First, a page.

Family is an all-encompassing part of Bricia and Paulina Lopez’s world. The sisters grew up working alongside their two other siblings in their parents’ Oaxacan restaurant on Olympic Boulevard in Koreatown, and are now not only co-owners of the family business, but co-anchors of their own parenting podcast, Super Mamás, geared toward young, hip, Latina moms.
Bricia and Paulina were born in Oaxaca, Mexico and immigrated to Los Angeles with their family when Paulina was 13 and Bricia was 10. Their parents, in 1994, founded Guelaguetza – an acclaimed restaurant famous for its traditional mole, tamales and chapulines and honored with a 2015 James Beard Classics Award for culinary excellence.
The sisters’ personalities are “totally different,” they’re quick to admit. But they do share a love of all things Oaxaca and a bonus sisterly bond based on motherhood. Their on-air conversations about life, motherhood, everyday annoyances and joyful moments are authentic. No topic is off-limits. Too tired for sex with your husband? In a fight with your mom? Financial worries? Feeling depressed? It’s all part of the chat.
How does your cultural background influence your parenting?
Paulina: Our culture is who we are. Our food, music and community is everything to us. I want my children to know where they come from. We speak Spanish at home, I take my daughters to the restaurant with me, we listen to Spanish music and read Spanish books.
Bricia: Growing up, I wanted to be the “American girl” and completely assimilate. It wasn’t until I was in college that I realized the value of my culture and that it was at the core of who I was. As a mom, I don’t want to force the culture. I don’t always speak Spanish at home, but I know my son will know it and feel it in his heart because of how we live and my family.
How did the idea for the Super Mamás podcast develop?
Paulina: Bricia and I have always been different. It wasn’t until we both became moms that we really understood each other. We talk openly about our frustrations and feelings and we thought, why not do a podcast together?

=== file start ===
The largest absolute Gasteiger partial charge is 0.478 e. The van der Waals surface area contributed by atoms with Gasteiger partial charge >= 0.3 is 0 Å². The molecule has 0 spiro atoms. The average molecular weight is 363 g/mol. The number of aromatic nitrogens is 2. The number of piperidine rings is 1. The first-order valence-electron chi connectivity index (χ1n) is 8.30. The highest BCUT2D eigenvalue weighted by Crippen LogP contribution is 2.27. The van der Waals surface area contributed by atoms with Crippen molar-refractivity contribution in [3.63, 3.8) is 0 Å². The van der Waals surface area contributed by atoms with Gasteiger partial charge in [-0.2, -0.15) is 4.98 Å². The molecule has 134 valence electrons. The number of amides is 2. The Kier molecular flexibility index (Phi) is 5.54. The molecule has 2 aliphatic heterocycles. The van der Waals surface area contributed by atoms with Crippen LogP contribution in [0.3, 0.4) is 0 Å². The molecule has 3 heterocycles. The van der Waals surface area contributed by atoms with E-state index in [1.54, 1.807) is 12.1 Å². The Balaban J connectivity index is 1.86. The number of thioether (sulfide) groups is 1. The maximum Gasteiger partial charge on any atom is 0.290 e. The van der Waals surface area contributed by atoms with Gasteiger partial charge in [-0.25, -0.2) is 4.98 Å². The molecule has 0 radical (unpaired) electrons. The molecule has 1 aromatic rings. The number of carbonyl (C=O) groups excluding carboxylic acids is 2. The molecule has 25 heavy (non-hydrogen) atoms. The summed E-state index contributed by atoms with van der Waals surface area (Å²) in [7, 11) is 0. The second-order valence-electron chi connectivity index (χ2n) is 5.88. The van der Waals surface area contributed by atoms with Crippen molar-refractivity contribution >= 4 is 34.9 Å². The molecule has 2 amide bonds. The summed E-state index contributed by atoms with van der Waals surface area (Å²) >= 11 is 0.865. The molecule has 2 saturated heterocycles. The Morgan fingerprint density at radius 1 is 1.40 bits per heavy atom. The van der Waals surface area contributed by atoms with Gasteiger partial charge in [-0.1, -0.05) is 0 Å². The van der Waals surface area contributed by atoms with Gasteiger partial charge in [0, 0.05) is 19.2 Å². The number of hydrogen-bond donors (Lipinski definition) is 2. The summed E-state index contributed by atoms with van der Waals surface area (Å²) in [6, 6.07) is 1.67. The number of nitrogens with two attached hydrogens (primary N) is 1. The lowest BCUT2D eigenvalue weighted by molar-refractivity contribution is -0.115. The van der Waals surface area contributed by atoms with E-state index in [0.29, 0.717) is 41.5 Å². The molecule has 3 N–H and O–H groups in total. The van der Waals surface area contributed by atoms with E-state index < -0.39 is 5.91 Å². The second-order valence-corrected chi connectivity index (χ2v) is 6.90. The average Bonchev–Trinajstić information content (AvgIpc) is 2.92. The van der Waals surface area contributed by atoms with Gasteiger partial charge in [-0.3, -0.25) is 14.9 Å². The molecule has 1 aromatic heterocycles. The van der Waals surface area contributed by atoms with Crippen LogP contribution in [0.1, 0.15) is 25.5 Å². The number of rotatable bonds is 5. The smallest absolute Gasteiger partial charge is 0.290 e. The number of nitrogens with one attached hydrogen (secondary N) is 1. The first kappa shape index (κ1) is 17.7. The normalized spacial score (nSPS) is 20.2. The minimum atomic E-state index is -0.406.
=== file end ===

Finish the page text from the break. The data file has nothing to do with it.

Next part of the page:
Bricia: I didn’t really get my sister and her life as a mom until I became a mom. I became a lot more sensitive to her and to all moms. We want to create a community where moms like us can talk about everything, be totally authentic and real.
What do you hope listeners gain from the podcast?
Paulina: We talk about subjects that are traditionally taboo in our culture: sex, abortion, adoption, sexual abuse — topics that were shameful in our parents’ generation. We also hope to empower more women. There is a cultural shift for this generation of women moving away from the machismo culture and realizing their identity can be more than wife and mother.
Bricia: In our culture, family is a huge influence on you. Your mom, sisters, cousins, everybody has an opinion on how to raise your kids. We want to help new moms find their own voice, find a community of moms who also come from large families and who are also trying to figure out their own parenting style.
What have you personally learned from doing this podcast?
Paulina: That self-care is so important for moms. We are always thinking about everyone else, but we need to take time for ourselves.
Bricia: Not to judge other moms. We’re all different. Parenting is like a color. There are so many different shades, each one unique and beautiful.
To listen and subscribe to the Super Mamás podcast, go to: www.supermamaspodcast.com.